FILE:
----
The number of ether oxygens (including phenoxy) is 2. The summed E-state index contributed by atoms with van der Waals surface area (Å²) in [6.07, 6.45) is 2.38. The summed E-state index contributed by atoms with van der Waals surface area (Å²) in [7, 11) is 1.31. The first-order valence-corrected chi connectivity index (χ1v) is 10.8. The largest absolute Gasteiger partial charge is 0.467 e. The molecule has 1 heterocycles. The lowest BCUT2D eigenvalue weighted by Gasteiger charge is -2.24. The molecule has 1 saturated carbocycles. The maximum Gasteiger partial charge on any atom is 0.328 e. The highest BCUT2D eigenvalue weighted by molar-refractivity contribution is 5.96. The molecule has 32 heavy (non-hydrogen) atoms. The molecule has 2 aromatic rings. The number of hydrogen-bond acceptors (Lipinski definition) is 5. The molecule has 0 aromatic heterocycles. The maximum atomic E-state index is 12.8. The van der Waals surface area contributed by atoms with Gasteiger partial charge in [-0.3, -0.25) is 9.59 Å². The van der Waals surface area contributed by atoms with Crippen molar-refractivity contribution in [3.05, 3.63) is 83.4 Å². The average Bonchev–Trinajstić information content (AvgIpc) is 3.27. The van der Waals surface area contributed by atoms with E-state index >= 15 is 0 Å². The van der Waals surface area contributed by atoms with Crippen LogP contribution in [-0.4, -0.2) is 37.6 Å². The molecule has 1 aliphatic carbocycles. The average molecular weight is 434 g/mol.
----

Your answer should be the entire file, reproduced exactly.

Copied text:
The number of ether oxygens (including phenoxy) is 2. The summed E-state index contributed by atoms with van der Waals surface area (Å²) in [6.07, 6.45) is 2.38. The summed E-state index contributed by atoms with van der Waals surface area (Å²) in [7, 11) is 1.31. The first-order valence-corrected chi connectivity index (χ1v) is 10.8. The largest absolute Gasteiger partial charge is 0.467 e. The molecule has 1 heterocycles. The lowest BCUT2D eigenvalue weighted by Gasteiger charge is -2.24. The molecule has 1 saturated carbocycles. The maximum Gasteiger partial charge on any atom is 0.328 e. The highest BCUT2D eigenvalue weighted by molar-refractivity contribution is 5.96. The molecule has 32 heavy (non-hydrogen) atoms. The molecule has 2 aromatic rings. The number of hydrogen-bond acceptors (Lipinski definition) is 5. The molecule has 0 aromatic heterocycles. The maximum atomic E-state index is 12.8. The van der Waals surface area contributed by atoms with Gasteiger partial charge in [-0.3, -0.25) is 9.59 Å². The van der Waals surface area contributed by atoms with Crippen molar-refractivity contribution in [3.05, 3.63) is 83.4 Å². The average Bonchev–Trinajstić information content (AvgIpc) is 3.27. The van der Waals surface area contributed by atoms with E-state index >= 15 is 0 Å². The van der Waals surface area contributed by atoms with Crippen LogP contribution in [-0.4, -0.2) is 37.6 Å². The molecule has 1 aliphatic carbocycles. The average molecular weight is 434 g/mol.